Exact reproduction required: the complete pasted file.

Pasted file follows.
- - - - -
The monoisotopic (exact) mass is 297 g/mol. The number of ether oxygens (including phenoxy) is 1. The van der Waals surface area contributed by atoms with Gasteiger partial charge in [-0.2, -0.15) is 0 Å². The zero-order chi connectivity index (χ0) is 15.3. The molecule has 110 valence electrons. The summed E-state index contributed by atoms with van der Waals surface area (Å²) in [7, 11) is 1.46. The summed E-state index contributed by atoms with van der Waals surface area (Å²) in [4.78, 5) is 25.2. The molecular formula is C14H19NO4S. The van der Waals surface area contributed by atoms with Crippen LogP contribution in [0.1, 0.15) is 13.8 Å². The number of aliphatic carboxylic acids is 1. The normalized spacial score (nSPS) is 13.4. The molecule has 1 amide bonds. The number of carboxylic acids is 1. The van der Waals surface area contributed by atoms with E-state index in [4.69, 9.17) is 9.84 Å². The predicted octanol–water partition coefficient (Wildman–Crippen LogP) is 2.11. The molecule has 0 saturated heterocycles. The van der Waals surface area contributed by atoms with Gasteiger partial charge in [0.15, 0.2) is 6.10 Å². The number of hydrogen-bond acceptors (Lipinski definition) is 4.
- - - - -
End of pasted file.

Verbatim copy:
The monoisotopic (exact) mass is 297 g/mol. The number of ether oxygens (including phenoxy) is 1. The van der Waals surface area contributed by atoms with Gasteiger partial charge in [-0.2, -0.15) is 0 Å². The zero-order chi connectivity index (χ0) is 15.3. The molecule has 110 valence electrons. The summed E-state index contributed by atoms with van der Waals surface area (Å²) in [7, 11) is 1.46. The summed E-state index contributed by atoms with van der Waals surface area (Å²) in [4.78, 5) is 25.2. The molecular formula is C14H19NO4S. The van der Waals surface area contributed by atoms with Crippen LogP contribution in [0.1, 0.15) is 13.8 Å². The number of aliphatic carboxylic acids is 1. The normalized spacial score (nSPS) is 13.4. The molecule has 1 amide bonds. The number of carboxylic acids is 1. The van der Waals surface area contributed by atoms with E-state index in [4.69, 9.17) is 9.84 Å². The predicted octanol–water partition coefficient (Wildman–Crippen LogP) is 2.11. The molecule has 0 saturated heterocycles. The van der Waals surface area contributed by atoms with Gasteiger partial charge in [0.15, 0.2) is 6.10 Å². The number of hydrogen-bond acceptors (Lipinski definition) is 4.